DAY 5 – Meekness is Not Weakness | 21-Day Devotional on Jesus’ Beatitudes and Sermon on the Mount

    Matthew 5:5, Blessed are the meek, for they shall inherit the earth.Many years ago, I watched a television commercial in which a young Charles Barclay said, “The meek may inherit the earth, but they won’t get the ball from me."In first two Beatitudes Jesus used words like poor, mourning, and in the third, meek. In the fourth Beatitude Jesus used the words hunger and thirst. It seems that Jesus turned conventional wisdom and normal thinking upside down. He elevated “weak” words.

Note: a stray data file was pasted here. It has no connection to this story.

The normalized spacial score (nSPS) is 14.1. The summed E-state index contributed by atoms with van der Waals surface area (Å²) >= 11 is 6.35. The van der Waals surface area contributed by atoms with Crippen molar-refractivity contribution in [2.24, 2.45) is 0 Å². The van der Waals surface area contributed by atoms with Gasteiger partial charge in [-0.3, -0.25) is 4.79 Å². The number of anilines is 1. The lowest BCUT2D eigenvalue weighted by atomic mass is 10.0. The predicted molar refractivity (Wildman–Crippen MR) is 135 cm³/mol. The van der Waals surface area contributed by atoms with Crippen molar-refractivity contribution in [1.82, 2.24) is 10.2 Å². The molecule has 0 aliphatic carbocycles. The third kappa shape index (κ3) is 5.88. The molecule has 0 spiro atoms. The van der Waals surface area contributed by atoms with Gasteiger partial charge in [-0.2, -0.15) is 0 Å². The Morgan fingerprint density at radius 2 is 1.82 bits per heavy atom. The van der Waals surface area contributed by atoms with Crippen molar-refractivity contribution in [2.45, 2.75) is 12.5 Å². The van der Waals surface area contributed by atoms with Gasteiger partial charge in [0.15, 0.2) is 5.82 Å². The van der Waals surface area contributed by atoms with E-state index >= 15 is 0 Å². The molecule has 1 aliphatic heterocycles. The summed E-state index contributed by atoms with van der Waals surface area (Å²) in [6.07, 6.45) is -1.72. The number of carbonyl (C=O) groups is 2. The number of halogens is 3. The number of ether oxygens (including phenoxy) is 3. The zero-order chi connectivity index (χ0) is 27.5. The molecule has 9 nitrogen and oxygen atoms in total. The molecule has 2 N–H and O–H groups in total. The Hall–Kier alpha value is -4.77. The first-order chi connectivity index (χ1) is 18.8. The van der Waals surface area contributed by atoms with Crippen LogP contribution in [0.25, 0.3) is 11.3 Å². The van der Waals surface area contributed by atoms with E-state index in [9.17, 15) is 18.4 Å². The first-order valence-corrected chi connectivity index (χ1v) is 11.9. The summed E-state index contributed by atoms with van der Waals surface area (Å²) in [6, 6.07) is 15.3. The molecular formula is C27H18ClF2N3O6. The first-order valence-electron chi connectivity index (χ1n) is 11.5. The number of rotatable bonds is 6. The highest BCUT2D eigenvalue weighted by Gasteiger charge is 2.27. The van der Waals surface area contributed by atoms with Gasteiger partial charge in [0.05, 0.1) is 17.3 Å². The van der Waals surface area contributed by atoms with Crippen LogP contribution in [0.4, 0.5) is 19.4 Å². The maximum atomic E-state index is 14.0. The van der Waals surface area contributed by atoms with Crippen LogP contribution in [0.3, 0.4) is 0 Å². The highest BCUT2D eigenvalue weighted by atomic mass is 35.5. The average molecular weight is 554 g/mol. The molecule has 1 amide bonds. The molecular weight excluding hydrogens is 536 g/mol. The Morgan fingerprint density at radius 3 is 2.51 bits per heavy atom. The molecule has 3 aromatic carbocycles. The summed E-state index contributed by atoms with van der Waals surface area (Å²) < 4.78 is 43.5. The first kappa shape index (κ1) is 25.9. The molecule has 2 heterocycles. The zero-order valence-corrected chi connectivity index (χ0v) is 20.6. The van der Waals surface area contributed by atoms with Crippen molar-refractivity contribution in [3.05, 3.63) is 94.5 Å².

In popular culture, especially in a hyper-masculine culture, there’s nothing about being meek that is admired. Meekness is often seen as weakness.There is nothing weak about Jesus or the Kingdom of God. A “meek” Jesus did the following as recorded by Matthew:Jesus entered the temple courts and drove out all who were buying and selling there. He overturned the tables of the money changers and the benches of those selling doves.“It is written,” he said to them, “‘My house will be called a house of prayer,’ but you are making it ‘a den of robbers.’” (Matthew 21:12-13)I like to also point out that these were not folding chairs and card tables that He turned over. These had to be benches and tables of wood and stone––heavy items! This indicates Jesus’ physical strength and likely strong physique. Something else we don’t attribute to “meek” men.So true meekness must be something other and timidity and inaction. We see Jesus’ righteous indignation (angry with good reason) and bold actions to address injustice within a holy space.The definition of the words meek and meekness are deeper than we usually think. Being meek involves gentleness, but not without conviction and willingness to take action.Barclay’s Commentary offers this interpretation based on the Greek word for “meek” πραΰς (praus) as it was understood in the First Century: “Blessed is the man who is always angry at the right time, and never angry at the wrong time.”(Note that Jesus understood and spoke primarily in Hebrew, as well as Aramaic, Greek, and some Latin. What became New Testament Gospels and Epistles were written in Greek with some phrases from other languages)True meekness has the components of self-control and having a proper disposition for the occasion. Meek people have humility which banishes all pride.A person who is meek, as Jesus defined and demonstrated it, is someone God can entrust with inheriting the Earth. A meek person is someone who can become responsible for things far greater than himself. For example, we would never want someone too rash or too timid to handle important business. Meekness is essential to caring for people, serving people, and even correcting people.There is truly no weakness within genuine meekness!REFLECTION QUESTION:Why is there no weakness within meekness? Provide an example of true meekness from your life.ACTION ITEMS BASED ON TODAY'S LESSON: